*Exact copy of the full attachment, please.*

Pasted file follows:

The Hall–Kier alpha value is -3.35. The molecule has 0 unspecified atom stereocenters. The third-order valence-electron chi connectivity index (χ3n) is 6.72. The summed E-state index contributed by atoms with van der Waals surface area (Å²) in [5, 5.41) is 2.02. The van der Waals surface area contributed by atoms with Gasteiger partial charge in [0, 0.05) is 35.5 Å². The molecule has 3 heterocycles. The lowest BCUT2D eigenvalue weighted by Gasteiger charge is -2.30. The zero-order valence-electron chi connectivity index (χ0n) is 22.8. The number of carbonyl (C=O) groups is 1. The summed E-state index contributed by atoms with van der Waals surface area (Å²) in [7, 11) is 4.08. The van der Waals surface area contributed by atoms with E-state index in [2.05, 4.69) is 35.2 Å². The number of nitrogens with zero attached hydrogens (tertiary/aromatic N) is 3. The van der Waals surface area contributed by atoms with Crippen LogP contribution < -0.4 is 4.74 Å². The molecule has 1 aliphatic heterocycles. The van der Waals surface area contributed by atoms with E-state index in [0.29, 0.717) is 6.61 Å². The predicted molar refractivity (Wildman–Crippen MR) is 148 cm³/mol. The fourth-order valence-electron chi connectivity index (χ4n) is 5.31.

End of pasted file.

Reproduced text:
The Hall–Kier alpha value is -3.35. The molecule has 0 unspecified atom stereocenters. The third-order valence-electron chi connectivity index (χ3n) is 6.72. The summed E-state index contributed by atoms with van der Waals surface area (Å²) in [5, 5.41) is 2.02. The van der Waals surface area contributed by atoms with Gasteiger partial charge in [0, 0.05) is 35.5 Å². The molecule has 3 heterocycles. The lowest BCUT2D eigenvalue weighted by Gasteiger charge is -2.30. The zero-order valence-electron chi connectivity index (χ0n) is 22.8. The number of carbonyl (C=O) groups is 1. The summed E-state index contributed by atoms with van der Waals surface area (Å²) in [7, 11) is 4.08. The van der Waals surface area contributed by atoms with E-state index in [2.05, 4.69) is 35.2 Å². The number of nitrogens with zero attached hydrogens (tertiary/aromatic N) is 3. The van der Waals surface area contributed by atoms with Crippen LogP contribution < -0.4 is 4.74 Å². The molecule has 1 aliphatic heterocycles. The van der Waals surface area contributed by atoms with E-state index in [0.29, 0.717) is 6.61 Å². The predicted molar refractivity (Wildman–Crippen MR) is 148 cm³/mol. The fourth-order valence-electron chi connectivity index (χ4n) is 5.31.